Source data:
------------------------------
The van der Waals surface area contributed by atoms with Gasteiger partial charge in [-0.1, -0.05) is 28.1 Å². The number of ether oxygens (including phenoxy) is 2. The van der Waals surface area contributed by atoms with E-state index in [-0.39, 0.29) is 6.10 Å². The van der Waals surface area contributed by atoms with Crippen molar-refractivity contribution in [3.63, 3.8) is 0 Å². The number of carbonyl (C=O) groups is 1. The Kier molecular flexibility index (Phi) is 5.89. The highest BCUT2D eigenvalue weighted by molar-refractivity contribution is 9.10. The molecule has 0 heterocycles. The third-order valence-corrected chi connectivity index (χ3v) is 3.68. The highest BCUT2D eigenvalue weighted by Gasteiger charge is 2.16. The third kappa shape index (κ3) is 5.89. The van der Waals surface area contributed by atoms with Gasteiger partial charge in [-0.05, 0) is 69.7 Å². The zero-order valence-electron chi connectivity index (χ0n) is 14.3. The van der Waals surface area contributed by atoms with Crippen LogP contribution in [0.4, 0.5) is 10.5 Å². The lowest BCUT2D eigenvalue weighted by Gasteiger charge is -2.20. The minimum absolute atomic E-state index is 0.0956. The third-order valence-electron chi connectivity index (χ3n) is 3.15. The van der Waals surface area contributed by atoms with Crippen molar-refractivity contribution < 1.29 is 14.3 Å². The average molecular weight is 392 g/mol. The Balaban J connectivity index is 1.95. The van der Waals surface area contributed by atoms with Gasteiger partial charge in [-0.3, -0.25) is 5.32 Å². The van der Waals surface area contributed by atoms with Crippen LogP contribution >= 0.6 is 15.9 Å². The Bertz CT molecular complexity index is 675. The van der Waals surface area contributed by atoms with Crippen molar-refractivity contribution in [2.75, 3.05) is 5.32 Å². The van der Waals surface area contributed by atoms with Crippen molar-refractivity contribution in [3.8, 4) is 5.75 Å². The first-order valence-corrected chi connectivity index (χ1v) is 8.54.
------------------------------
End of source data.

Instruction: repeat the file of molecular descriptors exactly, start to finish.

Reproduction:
The van der Waals surface area contributed by atoms with Gasteiger partial charge in [-0.1, -0.05) is 28.1 Å². The number of ether oxygens (including phenoxy) is 2. The van der Waals surface area contributed by atoms with E-state index in [-0.39, 0.29) is 6.10 Å². The van der Waals surface area contributed by atoms with Crippen molar-refractivity contribution in [3.63, 3.8) is 0 Å². The number of carbonyl (C=O) groups is 1. The Kier molecular flexibility index (Phi) is 5.89. The highest BCUT2D eigenvalue weighted by molar-refractivity contribution is 9.10. The molecule has 0 heterocycles. The third-order valence-corrected chi connectivity index (χ3v) is 3.68. The highest BCUT2D eigenvalue weighted by Gasteiger charge is 2.16. The third kappa shape index (κ3) is 5.89. The van der Waals surface area contributed by atoms with Gasteiger partial charge in [-0.05, 0) is 69.7 Å². The zero-order valence-electron chi connectivity index (χ0n) is 14.3. The van der Waals surface area contributed by atoms with Crippen LogP contribution in [0.4, 0.5) is 10.5 Å². The lowest BCUT2D eigenvalue weighted by Gasteiger charge is -2.20. The minimum absolute atomic E-state index is 0.0956. The third-order valence-electron chi connectivity index (χ3n) is 3.15. The van der Waals surface area contributed by atoms with Crippen molar-refractivity contribution < 1.29 is 14.3 Å². The average molecular weight is 392 g/mol. The Balaban J connectivity index is 1.95. The van der Waals surface area contributed by atoms with Gasteiger partial charge in [-0.3, -0.25) is 5.32 Å². The van der Waals surface area contributed by atoms with Crippen LogP contribution >= 0.6 is 15.9 Å². The Bertz CT molecular complexity index is 675. The van der Waals surface area contributed by atoms with Crippen molar-refractivity contribution in [2.75, 3.05) is 5.32 Å². The van der Waals surface area contributed by atoms with Crippen molar-refractivity contribution in [3.8, 4) is 5.75 Å². The first-order valence-corrected chi connectivity index (χ1v) is 8.54.